The recording of the lecture ‘Digital Transformation: Computational Design at Scale’ which I gave recently at the IStructE in London has now been posted to the institution’s YouTube channel:
The lecture starts with a basic summary of the core principles and philosophy of Computational Design and builds up through project examples to show how these techniques can be scaled to different types and sizes of projects (including a sneak-peak of our SiteSolve design platform). It ends with a set of practical tips and ‘first steps’ to help you to upskill and integrate these technologies into your design practice.
Unfortunately (though understandably) this recording does not include the Q&A session after the lecture, which is a shame as there were many interesting questions (and a few challenges) and the discussion touched on a variety of areas including the computational skills ‘generation gap’, the role of institutions, the application of artificial intelligence and the commercialisation of software.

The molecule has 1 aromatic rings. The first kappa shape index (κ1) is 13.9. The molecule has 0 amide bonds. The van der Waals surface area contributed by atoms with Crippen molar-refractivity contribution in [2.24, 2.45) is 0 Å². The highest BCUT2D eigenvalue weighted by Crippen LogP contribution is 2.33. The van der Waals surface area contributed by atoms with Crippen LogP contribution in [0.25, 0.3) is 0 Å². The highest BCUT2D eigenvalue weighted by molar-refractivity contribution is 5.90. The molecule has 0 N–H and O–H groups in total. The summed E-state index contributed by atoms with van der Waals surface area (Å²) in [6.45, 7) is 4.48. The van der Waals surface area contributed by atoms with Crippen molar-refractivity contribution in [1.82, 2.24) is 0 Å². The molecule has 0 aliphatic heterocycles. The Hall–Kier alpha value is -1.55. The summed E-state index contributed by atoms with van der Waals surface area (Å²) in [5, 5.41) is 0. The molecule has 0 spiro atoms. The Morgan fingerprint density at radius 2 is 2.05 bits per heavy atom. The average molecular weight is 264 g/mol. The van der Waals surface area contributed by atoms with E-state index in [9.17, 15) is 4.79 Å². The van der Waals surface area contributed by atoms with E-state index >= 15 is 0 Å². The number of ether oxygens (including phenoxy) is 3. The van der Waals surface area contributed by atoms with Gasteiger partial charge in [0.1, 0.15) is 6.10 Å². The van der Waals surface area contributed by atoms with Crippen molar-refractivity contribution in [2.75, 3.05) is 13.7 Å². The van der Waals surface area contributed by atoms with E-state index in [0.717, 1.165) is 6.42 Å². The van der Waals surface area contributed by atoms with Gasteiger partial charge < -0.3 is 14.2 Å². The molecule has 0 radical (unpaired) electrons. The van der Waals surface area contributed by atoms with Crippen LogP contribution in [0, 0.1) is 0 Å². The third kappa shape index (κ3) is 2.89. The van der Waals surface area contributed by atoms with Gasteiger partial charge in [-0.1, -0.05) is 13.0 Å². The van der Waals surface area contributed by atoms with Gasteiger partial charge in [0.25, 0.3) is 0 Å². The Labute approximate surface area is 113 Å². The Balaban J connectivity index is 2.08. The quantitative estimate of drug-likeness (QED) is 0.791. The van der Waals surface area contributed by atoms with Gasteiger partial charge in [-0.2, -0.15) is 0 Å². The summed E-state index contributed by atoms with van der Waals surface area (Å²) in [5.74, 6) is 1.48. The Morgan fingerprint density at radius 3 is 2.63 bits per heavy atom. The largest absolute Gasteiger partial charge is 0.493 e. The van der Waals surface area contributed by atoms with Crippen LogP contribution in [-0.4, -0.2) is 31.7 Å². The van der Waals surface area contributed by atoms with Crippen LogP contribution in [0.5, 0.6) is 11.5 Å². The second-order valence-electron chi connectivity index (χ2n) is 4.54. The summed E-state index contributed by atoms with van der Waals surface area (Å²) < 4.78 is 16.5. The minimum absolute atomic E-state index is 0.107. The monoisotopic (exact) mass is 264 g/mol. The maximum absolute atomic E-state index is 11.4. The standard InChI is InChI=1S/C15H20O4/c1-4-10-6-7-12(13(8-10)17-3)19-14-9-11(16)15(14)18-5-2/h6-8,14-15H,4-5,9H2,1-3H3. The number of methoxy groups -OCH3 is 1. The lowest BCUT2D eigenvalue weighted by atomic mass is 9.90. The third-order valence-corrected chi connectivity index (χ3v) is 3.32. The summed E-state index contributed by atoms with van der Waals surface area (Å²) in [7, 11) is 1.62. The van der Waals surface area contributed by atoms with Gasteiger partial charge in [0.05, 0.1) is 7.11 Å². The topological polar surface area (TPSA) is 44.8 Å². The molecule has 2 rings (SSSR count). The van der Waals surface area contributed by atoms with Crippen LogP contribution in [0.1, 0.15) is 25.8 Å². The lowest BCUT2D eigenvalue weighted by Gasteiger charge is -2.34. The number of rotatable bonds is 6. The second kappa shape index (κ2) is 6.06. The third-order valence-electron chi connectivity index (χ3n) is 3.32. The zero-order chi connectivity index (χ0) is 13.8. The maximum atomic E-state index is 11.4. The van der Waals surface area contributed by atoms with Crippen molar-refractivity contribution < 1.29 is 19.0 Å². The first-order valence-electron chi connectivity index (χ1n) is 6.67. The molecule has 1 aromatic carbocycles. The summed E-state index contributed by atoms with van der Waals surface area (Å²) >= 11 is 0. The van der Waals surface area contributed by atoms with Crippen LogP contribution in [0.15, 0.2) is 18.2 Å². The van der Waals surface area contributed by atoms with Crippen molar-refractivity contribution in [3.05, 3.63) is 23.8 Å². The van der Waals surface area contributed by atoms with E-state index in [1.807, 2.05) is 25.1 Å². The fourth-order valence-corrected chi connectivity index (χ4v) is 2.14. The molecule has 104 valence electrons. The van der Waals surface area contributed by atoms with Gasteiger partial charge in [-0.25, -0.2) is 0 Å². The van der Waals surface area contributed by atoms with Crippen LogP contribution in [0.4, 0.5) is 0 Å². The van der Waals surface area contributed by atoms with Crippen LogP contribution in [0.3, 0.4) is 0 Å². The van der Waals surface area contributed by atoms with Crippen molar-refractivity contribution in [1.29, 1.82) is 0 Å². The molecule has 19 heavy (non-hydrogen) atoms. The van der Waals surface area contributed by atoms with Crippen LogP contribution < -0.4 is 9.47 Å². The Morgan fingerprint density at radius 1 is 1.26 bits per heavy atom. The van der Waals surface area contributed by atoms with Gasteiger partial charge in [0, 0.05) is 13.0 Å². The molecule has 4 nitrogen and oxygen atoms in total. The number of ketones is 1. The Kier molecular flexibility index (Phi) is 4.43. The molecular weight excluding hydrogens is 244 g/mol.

A lot of these are things that I frequently get asked about but which are not discussed much in the literature, so I’m going to take this as an excuse to, over the next few posts on this blog, pick out some of these questions and write up my thoughts on them. Check back over the next couple of weeks as these go live.
For our office Christmas tree this year we decided to do something a bit different and build our own. We also needed a new centrepiece for our London reception area after the Leadership Bridge moved to our new Birmingham offices. The design team behind that earlier project was reconvened to tackle this new challenge and once again RCD took responsibility for the geometric design.
In this tutorial, I will provide a very simple demonstration of the use of Grasshopper, a visual scripting environment embedded into the 3D modelling package Rhinoceros and a very useful computational design tool. This example is intended to give a brief overview of how the software works to people with no prior exposure to it and explain the core theoretical principles. Some basic prior knowledge of Rhino itself is assumed, however (i.e. you need to at least be familiar with the general interface – this video will cover most of what you need).
Salamander 3, a new structural modelling and interoperability tool developed by RCD lead Paul Jeffries, is now in open beta and available to download from Food4Rhino. The tool adds the ability to model structural elements such as beams, slabs, nodes etc. inside Rhino and for this data to be exchanged with analysis packages (at present, Autodesk Robot and Oasys GSA). Continue reading “Salamander 3 now in open beta”